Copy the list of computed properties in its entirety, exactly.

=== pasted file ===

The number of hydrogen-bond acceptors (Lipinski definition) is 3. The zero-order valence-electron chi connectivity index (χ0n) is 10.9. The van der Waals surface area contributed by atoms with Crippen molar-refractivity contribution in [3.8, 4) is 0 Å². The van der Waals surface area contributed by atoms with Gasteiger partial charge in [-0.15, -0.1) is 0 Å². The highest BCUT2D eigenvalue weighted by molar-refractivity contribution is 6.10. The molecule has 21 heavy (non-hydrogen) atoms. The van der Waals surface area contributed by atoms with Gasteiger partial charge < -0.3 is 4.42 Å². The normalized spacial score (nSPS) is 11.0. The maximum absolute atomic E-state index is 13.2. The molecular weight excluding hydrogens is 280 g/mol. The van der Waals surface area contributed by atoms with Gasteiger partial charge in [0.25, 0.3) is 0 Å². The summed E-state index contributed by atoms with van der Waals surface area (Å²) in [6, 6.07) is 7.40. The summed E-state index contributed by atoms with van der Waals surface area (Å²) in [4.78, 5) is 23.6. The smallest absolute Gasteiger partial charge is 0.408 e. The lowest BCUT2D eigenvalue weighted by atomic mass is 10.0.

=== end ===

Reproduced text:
The number of hydrogen-bond acceptors (Lipinski definition) is 3. The zero-order valence-electron chi connectivity index (χ0n) is 10.9. The van der Waals surface area contributed by atoms with Crippen molar-refractivity contribution in [3.8, 4) is 0 Å². The van der Waals surface area contributed by atoms with Gasteiger partial charge in [-0.15, -0.1) is 0 Å². The highest BCUT2D eigenvalue weighted by molar-refractivity contribution is 6.10. The molecule has 21 heavy (non-hydrogen) atoms. The van der Waals surface area contributed by atoms with Gasteiger partial charge < -0.3 is 4.42 Å². The normalized spacial score (nSPS) is 11.0. The maximum absolute atomic E-state index is 13.2. The molecular weight excluding hydrogens is 280 g/mol. The van der Waals surface area contributed by atoms with Gasteiger partial charge in [0.25, 0.3) is 0 Å². The summed E-state index contributed by atoms with van der Waals surface area (Å²) in [6, 6.07) is 7.40. The summed E-state index contributed by atoms with van der Waals surface area (Å²) in [4.78, 5) is 23.6. The smallest absolute Gasteiger partial charge is 0.408 e. The lowest BCUT2D eigenvalue weighted by atomic mass is 10.0.